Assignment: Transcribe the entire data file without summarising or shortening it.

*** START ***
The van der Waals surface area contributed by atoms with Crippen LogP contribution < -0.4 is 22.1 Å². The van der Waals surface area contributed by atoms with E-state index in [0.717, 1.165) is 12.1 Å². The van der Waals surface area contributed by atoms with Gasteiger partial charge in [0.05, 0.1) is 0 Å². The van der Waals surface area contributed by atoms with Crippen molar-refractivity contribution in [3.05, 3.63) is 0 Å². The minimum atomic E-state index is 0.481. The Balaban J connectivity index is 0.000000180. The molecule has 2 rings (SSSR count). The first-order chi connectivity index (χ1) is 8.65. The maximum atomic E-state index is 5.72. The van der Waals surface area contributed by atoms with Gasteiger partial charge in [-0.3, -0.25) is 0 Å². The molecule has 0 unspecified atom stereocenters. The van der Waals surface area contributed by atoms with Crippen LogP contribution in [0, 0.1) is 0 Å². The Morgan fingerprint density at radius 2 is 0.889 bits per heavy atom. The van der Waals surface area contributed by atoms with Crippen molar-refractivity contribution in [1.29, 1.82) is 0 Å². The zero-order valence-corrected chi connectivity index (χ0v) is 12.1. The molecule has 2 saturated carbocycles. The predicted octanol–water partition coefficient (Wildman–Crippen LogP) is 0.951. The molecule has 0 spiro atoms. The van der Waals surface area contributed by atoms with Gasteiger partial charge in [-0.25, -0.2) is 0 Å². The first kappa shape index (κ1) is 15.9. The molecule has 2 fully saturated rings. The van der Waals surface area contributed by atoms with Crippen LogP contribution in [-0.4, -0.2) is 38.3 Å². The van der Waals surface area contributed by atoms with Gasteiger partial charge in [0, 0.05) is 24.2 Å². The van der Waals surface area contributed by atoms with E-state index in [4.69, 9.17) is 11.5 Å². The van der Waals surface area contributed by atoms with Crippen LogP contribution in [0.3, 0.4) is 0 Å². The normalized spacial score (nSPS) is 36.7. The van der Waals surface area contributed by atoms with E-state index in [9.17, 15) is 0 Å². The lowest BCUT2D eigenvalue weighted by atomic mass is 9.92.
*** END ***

The van der Waals surface area contributed by atoms with Crippen LogP contribution < -0.4 is 22.1 Å². The van der Waals surface area contributed by atoms with E-state index in [0.717, 1.165) is 12.1 Å². The van der Waals surface area contributed by atoms with Gasteiger partial charge in [0.05, 0.1) is 0 Å². The van der Waals surface area contributed by atoms with Crippen molar-refractivity contribution in [3.05, 3.63) is 0 Å². The minimum atomic E-state index is 0.481. The Balaban J connectivity index is 0.000000180. The molecule has 2 rings (SSSR count). The first-order chi connectivity index (χ1) is 8.65. The maximum atomic E-state index is 5.72. The van der Waals surface area contributed by atoms with Gasteiger partial charge in [-0.3, -0.25) is 0 Å². The molecule has 0 unspecified atom stereocenters. The van der Waals surface area contributed by atoms with Crippen LogP contribution in [0, 0.1) is 0 Å². The Morgan fingerprint density at radius 2 is 0.889 bits per heavy atom. The van der Waals surface area contributed by atoms with Crippen molar-refractivity contribution in [1.29, 1.82) is 0 Å². The zero-order valence-corrected chi connectivity index (χ0v) is 12.1. The molecule has 2 saturated carbocycles. The predicted octanol–water partition coefficient (Wildman–Crippen LogP) is 0.951. The molecule has 0 spiro atoms. The van der Waals surface area contributed by atoms with Gasteiger partial charge in [-0.25, -0.2) is 0 Å². The first kappa shape index (κ1) is 15.9. The molecule has 2 fully saturated rings. The van der Waals surface area contributed by atoms with Crippen LogP contribution in [-0.4, -0.2) is 38.3 Å². The van der Waals surface area contributed by atoms with Gasteiger partial charge in [0, 0.05) is 24.2 Å². The van der Waals surface area contributed by atoms with E-state index in [4.69, 9.17) is 11.5 Å². The van der Waals surface area contributed by atoms with Crippen LogP contribution in [0.3, 0.4) is 0 Å². The normalized spacial score (nSPS) is 36.7. The van der Waals surface area contributed by atoms with E-state index in [9.17, 15) is 0 Å². The lowest BCUT2D eigenvalue weighted by atomic mass is 9.92.